Ms. Madison is a frustrated teacher, feeling the pressures of her job in a low-income school district. She’s ready to quit everything and leave, until the day she runs into the hot new security guard. From their first meeting, she can’t contain her runaway mind, and her fantasies become ever more creative, until she’s faced with acting on them or ignoring them forever.
When I took the job teaching history at the local middle school, I thought it would be a fun way to earn money. I’d get to work with low-income, needy students, and talk about a subject I loved all day.
I was an idiot. By the end of the first semester, I was bored and frustrated. I begged the secretary for chalk, spent the majority of my salary on basic supplies, learned to repair broken chairs with pennies, and found that the students were more concerned about the history of Jay-Z and Beyoncé than that of Abraham Lincoln and the Emancipation Proclamation. Coupled with the leaking ceiling, my stress level got to the point where I was considering a change in occupation…that is, until the day the classroom catastrophe hit.
As a teacher, there’s nothing worse than having your note-taking session interrupted by two teenage boys going at each other like animals. There I was, pointing at the projector screen, delving into the topic of concentration camp life in Buchenwald, when these enormous eighth-grade boys shove their desks aside with an unholy screech and slam together in the middle of the open space. Dumbfounded, I stopped mid-sentence. They didn’t react to the cracking sound as I slammed my pointer against the floor, and the rest of the class started to form a circle around the sound of smacking flesh, encouraging their classmates to kill one another.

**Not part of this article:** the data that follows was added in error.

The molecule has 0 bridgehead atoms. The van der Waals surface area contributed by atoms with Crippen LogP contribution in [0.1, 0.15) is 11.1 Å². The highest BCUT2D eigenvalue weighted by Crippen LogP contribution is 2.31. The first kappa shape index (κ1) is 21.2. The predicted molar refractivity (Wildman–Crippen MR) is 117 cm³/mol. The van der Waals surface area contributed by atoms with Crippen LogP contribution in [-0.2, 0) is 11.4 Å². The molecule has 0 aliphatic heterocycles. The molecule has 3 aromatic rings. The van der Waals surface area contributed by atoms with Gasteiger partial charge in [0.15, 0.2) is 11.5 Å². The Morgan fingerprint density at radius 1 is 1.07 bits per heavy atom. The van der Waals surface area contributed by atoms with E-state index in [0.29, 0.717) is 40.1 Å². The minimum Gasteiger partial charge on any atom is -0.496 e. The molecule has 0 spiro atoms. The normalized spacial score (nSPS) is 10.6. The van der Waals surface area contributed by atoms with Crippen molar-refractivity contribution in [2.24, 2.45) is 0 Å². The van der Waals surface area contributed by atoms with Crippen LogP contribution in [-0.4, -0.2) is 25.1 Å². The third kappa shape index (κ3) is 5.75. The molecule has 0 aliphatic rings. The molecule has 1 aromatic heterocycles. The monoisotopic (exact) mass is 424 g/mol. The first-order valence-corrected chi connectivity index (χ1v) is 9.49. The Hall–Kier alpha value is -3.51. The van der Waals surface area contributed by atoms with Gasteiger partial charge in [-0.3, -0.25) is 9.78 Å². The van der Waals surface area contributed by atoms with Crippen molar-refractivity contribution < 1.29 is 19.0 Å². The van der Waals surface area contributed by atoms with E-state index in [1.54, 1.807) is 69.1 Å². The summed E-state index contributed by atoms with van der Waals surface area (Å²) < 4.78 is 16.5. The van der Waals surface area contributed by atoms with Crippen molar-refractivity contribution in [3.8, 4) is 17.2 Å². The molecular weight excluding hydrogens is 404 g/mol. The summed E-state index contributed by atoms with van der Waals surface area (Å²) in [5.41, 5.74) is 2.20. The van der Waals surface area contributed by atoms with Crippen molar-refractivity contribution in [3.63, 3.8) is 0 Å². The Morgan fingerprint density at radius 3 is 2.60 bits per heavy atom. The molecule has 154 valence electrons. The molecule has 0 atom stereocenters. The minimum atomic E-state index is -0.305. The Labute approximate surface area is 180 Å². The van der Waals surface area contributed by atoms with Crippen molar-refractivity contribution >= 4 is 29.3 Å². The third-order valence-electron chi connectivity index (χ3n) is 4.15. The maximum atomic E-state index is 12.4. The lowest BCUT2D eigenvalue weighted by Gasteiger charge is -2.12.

I rushed across the room, tripped over a broken floor tile, and stabbed the buzzer on the wall, yelling at the boys to stop fighting. (Our district policy is to call for security and not to interfere, for fear of getting “accidently” injured. This was only implemented after Mrs. Garrison was thrown from her second-story window.)
The crackly sound of the speaker came out across the classroom. “Office.”
“I need security right now. There’s a fight.”
“Oh, my. They’re on their way, Ms. Madison.”
They’re on their way took less than two minutes, but I was already across the room shoving students apart when they arrived. I understood the school’s policy, but when the blood started to flow, I stepped in. I yelled at the non-fighters to go to the hallway, and the anger on my face must have been pretty motivating, because within thirty seconds the classroom was clear except for the fighting boys. When the security guys rushed the room, my students were seated quietly on the floor in the hall, and the two fighters were slowing down in the middle of the classroom. Fights start fast, but they end slowly as the combatants wear each other down, or stop altogether when no one else is watching.
The security guards were always off-duty policemen, typically the older rotund type, so when Adonis himself rushed the room and grabbed the bigger of the two students in a full nelson, I was awestruck by his beauty and youth. I mean, seriously, other than late-night TV shows, the life of a teacher is pretty much confined to grading papers, planning papers, and delivering lessons. Especially in a district like mine.